Facebook is attempting to clear most of those hurdles by making Dating as separate as possible from its regular app. First and foremost, users must opt in to the service, then create an entirely distinct profile. Notably, Facebook Dating does not show users their Facebook friends, and also gives people the ability to remove friends of friends from their potential matches. You can also block specific people on Facebook from seeing your dating profile. Users can, however, message one another without matching first.
Perhaps the most shocking part of it all is…”Secret Crush.”
Yes, there’s a tool literally called ‘Secret Crush” and if there’s any one thing I’m most nervous about, it’s this.
Secret Crush is where you can add up to nine (!) Facebook friends or Instagram followers to a list, and if they secretly crush you back, you’ll both get notified. (The tool only works if both people have set up Facebook Dating profiles; Timothée Chalamet will not get notified if you add his Instagram account to your Secret Crush list, and even then you can only do that if Timothée Chalamet is following you.)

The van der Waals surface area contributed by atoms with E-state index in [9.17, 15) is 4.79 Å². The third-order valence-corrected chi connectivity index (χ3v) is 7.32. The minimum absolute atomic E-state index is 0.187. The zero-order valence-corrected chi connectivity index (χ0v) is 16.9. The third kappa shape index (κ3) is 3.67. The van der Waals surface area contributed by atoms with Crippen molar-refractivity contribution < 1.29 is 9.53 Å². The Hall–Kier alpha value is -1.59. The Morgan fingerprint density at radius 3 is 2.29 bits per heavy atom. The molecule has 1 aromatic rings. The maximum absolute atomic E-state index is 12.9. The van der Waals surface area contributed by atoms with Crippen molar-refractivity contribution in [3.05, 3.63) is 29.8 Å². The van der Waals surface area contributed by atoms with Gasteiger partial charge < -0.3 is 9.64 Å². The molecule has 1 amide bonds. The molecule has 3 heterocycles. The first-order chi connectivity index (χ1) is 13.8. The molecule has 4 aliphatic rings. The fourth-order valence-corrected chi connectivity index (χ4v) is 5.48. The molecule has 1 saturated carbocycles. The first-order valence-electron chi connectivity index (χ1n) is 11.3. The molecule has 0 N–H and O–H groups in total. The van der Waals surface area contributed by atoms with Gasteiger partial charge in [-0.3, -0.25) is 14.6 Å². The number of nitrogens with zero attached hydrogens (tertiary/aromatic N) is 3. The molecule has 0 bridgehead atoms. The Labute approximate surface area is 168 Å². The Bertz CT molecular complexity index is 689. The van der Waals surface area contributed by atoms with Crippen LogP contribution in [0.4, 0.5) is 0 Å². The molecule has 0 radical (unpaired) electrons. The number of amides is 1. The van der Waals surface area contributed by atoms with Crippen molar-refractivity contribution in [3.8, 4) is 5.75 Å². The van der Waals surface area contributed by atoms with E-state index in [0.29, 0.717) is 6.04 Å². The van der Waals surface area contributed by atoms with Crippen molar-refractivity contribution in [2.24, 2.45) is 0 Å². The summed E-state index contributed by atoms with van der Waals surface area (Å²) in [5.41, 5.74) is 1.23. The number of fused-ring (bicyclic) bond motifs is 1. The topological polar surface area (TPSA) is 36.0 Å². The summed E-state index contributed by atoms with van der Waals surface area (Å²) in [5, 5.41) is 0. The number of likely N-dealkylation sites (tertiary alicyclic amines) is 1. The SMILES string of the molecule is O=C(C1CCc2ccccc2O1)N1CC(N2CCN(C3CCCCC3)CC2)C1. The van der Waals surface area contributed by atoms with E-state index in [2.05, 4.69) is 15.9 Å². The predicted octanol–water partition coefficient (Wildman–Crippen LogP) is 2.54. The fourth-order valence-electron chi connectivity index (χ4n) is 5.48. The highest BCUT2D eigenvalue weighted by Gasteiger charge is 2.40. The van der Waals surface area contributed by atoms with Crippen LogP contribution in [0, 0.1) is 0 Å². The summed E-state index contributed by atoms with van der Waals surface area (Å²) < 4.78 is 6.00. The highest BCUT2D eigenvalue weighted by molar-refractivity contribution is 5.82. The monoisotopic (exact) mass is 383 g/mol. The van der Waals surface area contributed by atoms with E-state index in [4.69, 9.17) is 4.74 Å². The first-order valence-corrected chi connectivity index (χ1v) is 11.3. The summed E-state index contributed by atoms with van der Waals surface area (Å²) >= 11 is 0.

The app isn’t exactly new – it was already available in 19 other countries before landing in the US.
With today’s launch, Facebook Dating is now available in 20 countries. In addition to the United States, it’s now live in Brazil, Canada, Chile, Columbia, Ecuador, Guyana, Laos, Malaysia, Mexico, Paraguay, Peru, Philippines, Singapore, Suriname, Thailand, Uruguay, and Vietnam.
The product will come to Europe early next year, Facebook said.